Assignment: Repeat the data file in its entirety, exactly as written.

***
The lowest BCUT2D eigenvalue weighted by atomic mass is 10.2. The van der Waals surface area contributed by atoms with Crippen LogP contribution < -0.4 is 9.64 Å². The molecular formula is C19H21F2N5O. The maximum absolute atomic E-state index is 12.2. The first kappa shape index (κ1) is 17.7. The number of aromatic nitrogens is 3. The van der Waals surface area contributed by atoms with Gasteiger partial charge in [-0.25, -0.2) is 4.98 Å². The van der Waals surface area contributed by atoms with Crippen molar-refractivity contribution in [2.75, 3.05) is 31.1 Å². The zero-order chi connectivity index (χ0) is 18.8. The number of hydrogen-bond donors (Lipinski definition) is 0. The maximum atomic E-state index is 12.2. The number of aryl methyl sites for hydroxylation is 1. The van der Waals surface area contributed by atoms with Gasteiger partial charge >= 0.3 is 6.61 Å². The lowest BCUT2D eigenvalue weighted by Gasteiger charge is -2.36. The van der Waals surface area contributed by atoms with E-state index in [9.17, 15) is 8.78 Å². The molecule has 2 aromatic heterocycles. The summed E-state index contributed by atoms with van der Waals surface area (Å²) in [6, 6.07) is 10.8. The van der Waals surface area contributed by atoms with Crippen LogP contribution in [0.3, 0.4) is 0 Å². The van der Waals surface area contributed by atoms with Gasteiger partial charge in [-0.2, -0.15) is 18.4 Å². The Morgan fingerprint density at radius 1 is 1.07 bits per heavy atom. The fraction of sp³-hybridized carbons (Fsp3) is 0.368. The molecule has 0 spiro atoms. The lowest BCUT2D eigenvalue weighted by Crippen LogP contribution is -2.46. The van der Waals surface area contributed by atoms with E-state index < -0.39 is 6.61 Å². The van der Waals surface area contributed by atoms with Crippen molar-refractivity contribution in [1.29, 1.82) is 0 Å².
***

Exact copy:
The lowest BCUT2D eigenvalue weighted by atomic mass is 10.2. The van der Waals surface area contributed by atoms with Crippen LogP contribution < -0.4 is 9.64 Å². The molecular formula is C19H21F2N5O. The maximum absolute atomic E-state index is 12.2. The first kappa shape index (κ1) is 17.7. The number of aromatic nitrogens is 3. The van der Waals surface area contributed by atoms with Gasteiger partial charge in [-0.25, -0.2) is 4.98 Å². The van der Waals surface area contributed by atoms with Crippen molar-refractivity contribution in [2.75, 3.05) is 31.1 Å². The zero-order chi connectivity index (χ0) is 18.8. The number of hydrogen-bond donors (Lipinski definition) is 0. The maximum atomic E-state index is 12.2. The number of aryl methyl sites for hydroxylation is 1. The van der Waals surface area contributed by atoms with Gasteiger partial charge >= 0.3 is 6.61 Å². The lowest BCUT2D eigenvalue weighted by Gasteiger charge is -2.36. The van der Waals surface area contributed by atoms with E-state index in [9.17, 15) is 8.78 Å². The molecule has 2 aromatic heterocycles. The summed E-state index contributed by atoms with van der Waals surface area (Å²) in [6, 6.07) is 10.8. The van der Waals surface area contributed by atoms with Crippen LogP contribution in [0.3, 0.4) is 0 Å². The van der Waals surface area contributed by atoms with Gasteiger partial charge in [-0.2, -0.15) is 18.4 Å². The Morgan fingerprint density at radius 1 is 1.07 bits per heavy atom. The fraction of sp³-hybridized carbons (Fsp3) is 0.368. The molecule has 0 spiro atoms. The lowest BCUT2D eigenvalue weighted by Crippen LogP contribution is -2.46. The van der Waals surface area contributed by atoms with E-state index < -0.39 is 6.61 Å². The van der Waals surface area contributed by atoms with Crippen molar-refractivity contribution in [1.29, 1.82) is 0 Å².